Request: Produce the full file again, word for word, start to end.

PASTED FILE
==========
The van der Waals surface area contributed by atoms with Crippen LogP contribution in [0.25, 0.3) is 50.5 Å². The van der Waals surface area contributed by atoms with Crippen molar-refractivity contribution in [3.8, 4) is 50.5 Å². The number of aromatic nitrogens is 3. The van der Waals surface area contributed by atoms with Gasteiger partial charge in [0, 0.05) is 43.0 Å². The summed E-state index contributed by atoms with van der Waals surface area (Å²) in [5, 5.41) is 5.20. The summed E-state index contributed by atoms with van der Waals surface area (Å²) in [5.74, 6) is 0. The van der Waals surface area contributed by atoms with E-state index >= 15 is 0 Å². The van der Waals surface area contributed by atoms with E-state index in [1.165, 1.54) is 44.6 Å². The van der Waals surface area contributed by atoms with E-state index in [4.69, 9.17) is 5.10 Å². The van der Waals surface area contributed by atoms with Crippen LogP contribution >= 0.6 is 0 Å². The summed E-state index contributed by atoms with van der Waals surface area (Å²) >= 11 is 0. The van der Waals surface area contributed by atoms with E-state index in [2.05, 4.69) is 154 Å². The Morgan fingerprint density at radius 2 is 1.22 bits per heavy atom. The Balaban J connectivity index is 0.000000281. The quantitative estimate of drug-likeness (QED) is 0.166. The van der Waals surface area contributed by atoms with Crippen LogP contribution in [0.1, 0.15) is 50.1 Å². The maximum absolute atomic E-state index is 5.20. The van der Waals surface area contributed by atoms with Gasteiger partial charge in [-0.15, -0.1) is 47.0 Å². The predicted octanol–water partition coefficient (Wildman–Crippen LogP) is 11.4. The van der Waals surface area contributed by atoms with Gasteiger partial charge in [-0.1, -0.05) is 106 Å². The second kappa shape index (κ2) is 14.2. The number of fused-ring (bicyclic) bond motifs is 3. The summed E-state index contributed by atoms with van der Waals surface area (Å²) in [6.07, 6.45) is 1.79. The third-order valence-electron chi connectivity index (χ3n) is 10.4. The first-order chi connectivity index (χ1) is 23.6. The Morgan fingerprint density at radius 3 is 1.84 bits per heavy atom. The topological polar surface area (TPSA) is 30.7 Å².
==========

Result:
The van der Waals surface area contributed by atoms with Crippen LogP contribution in [0.25, 0.3) is 50.5 Å². The van der Waals surface area contributed by atoms with Crippen molar-refractivity contribution in [3.8, 4) is 50.5 Å². The number of aromatic nitrogens is 3. The van der Waals surface area contributed by atoms with Gasteiger partial charge in [0, 0.05) is 43.0 Å². The summed E-state index contributed by atoms with van der Waals surface area (Å²) in [5, 5.41) is 5.20. The summed E-state index contributed by atoms with van der Waals surface area (Å²) in [5.74, 6) is 0. The van der Waals surface area contributed by atoms with E-state index >= 15 is 0 Å². The van der Waals surface area contributed by atoms with E-state index in [1.165, 1.54) is 44.6 Å². The van der Waals surface area contributed by atoms with E-state index in [4.69, 9.17) is 5.10 Å². The van der Waals surface area contributed by atoms with Crippen LogP contribution >= 0.6 is 0 Å². The summed E-state index contributed by atoms with van der Waals surface area (Å²) >= 11 is 0. The van der Waals surface area contributed by atoms with E-state index in [2.05, 4.69) is 154 Å². The Morgan fingerprint density at radius 2 is 1.22 bits per heavy atom. The Balaban J connectivity index is 0.000000281. The quantitative estimate of drug-likeness (QED) is 0.166. The van der Waals surface area contributed by atoms with Crippen LogP contribution in [0.1, 0.15) is 50.1 Å². The maximum absolute atomic E-state index is 5.20. The van der Waals surface area contributed by atoms with Gasteiger partial charge in [-0.15, -0.1) is 47.0 Å². The predicted octanol–water partition coefficient (Wildman–Crippen LogP) is 11.4. The van der Waals surface area contributed by atoms with Gasteiger partial charge in [-0.1, -0.05) is 106 Å². The second kappa shape index (κ2) is 14.2. The number of fused-ring (bicyclic) bond motifs is 3. The summed E-state index contributed by atoms with van der Waals surface area (Å²) in [6.07, 6.45) is 1.79. The third-order valence-electron chi connectivity index (χ3n) is 10.4. The first-order chi connectivity index (χ1) is 23.6. The Morgan fingerprint density at radius 3 is 1.84 bits per heavy atom. The topological polar surface area (TPSA) is 30.7 Å².